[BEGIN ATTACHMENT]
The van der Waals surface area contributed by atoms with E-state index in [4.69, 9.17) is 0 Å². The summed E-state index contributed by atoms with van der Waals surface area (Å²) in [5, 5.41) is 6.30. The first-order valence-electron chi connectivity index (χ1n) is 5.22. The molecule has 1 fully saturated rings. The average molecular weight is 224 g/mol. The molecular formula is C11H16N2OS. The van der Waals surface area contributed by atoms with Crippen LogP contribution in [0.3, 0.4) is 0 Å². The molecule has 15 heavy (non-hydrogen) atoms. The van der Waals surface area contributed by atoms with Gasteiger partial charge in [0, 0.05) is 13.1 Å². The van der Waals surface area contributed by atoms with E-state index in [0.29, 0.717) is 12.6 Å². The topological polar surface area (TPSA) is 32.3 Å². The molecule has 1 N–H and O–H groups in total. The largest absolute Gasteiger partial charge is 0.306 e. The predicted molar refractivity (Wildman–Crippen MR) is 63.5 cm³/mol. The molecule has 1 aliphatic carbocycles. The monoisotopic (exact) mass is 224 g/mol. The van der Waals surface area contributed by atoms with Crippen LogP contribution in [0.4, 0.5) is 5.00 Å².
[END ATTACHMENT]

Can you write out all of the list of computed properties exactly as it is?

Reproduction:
The van der Waals surface area contributed by atoms with E-state index in [4.69, 9.17) is 0 Å². The summed E-state index contributed by atoms with van der Waals surface area (Å²) in [5, 5.41) is 6.30. The first-order valence-electron chi connectivity index (χ1n) is 5.22. The molecule has 1 fully saturated rings. The average molecular weight is 224 g/mol. The molecular formula is C11H16N2OS. The van der Waals surface area contributed by atoms with Crippen LogP contribution in [0.3, 0.4) is 0 Å². The molecule has 15 heavy (non-hydrogen) atoms. The van der Waals surface area contributed by atoms with Gasteiger partial charge in [0, 0.05) is 13.1 Å². The van der Waals surface area contributed by atoms with E-state index in [0.29, 0.717) is 12.6 Å². The topological polar surface area (TPSA) is 32.3 Å². The molecule has 1 N–H and O–H groups in total. The largest absolute Gasteiger partial charge is 0.306 e. The predicted molar refractivity (Wildman–Crippen MR) is 63.5 cm³/mol. The molecule has 1 aliphatic carbocycles. The monoisotopic (exact) mass is 224 g/mol. The van der Waals surface area contributed by atoms with Crippen LogP contribution in [0.4, 0.5) is 5.00 Å².